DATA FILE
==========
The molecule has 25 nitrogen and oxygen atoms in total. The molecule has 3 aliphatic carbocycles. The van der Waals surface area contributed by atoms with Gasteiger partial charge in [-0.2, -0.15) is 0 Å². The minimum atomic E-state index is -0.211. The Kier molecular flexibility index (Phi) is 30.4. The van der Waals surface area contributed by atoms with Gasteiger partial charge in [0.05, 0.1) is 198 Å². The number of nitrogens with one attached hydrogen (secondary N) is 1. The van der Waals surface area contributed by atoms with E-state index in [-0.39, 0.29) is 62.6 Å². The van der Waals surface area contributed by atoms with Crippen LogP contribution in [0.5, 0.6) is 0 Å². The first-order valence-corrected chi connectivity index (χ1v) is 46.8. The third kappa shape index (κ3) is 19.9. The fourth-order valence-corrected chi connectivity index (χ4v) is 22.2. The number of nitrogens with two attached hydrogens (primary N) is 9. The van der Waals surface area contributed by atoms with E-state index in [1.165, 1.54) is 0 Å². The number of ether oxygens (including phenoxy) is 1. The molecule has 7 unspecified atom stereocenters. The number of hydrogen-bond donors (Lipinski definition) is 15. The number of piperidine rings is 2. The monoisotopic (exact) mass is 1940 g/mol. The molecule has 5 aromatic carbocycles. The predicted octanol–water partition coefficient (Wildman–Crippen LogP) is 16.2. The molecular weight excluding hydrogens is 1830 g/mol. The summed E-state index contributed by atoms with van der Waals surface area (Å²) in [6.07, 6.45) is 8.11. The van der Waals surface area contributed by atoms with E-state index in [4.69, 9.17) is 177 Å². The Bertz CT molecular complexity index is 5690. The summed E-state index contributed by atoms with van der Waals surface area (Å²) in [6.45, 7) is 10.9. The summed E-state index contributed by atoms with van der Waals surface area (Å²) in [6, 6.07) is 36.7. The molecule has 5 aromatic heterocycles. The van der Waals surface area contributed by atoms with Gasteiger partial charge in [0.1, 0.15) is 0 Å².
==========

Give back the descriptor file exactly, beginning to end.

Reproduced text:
The molecule has 25 nitrogen and oxygen atoms in total. The molecule has 3 aliphatic carbocycles. The van der Waals surface area contributed by atoms with Gasteiger partial charge in [-0.2, -0.15) is 0 Å². The minimum atomic E-state index is -0.211. The Kier molecular flexibility index (Phi) is 30.4. The van der Waals surface area contributed by atoms with Gasteiger partial charge in [0.05, 0.1) is 198 Å². The number of nitrogens with one attached hydrogen (secondary N) is 1. The van der Waals surface area contributed by atoms with E-state index in [-0.39, 0.29) is 62.6 Å². The van der Waals surface area contributed by atoms with Crippen LogP contribution in [0.5, 0.6) is 0 Å². The first-order valence-corrected chi connectivity index (χ1v) is 46.8. The third kappa shape index (κ3) is 19.9. The fourth-order valence-corrected chi connectivity index (χ4v) is 22.2. The number of nitrogens with two attached hydrogens (primary N) is 9. The van der Waals surface area contributed by atoms with E-state index in [1.165, 1.54) is 0 Å². The number of ether oxygens (including phenoxy) is 1. The molecule has 7 unspecified atom stereocenters. The number of hydrogen-bond donors (Lipinski definition) is 15. The number of piperidine rings is 2. The monoisotopic (exact) mass is 1940 g/mol. The molecule has 5 aromatic carbocycles. The predicted octanol–water partition coefficient (Wildman–Crippen LogP) is 16.2. The molecular weight excluding hydrogens is 1830 g/mol. The summed E-state index contributed by atoms with van der Waals surface area (Å²) in [6.07, 6.45) is 8.11. The van der Waals surface area contributed by atoms with E-state index in [4.69, 9.17) is 177 Å². The Bertz CT molecular complexity index is 5690. The summed E-state index contributed by atoms with van der Waals surface area (Å²) in [6.45, 7) is 10.9. The summed E-state index contributed by atoms with van der Waals surface area (Å²) in [6, 6.07) is 36.7. The molecule has 5 aromatic heterocycles. The van der Waals surface area contributed by atoms with Gasteiger partial charge in [0.1, 0.15) is 0 Å².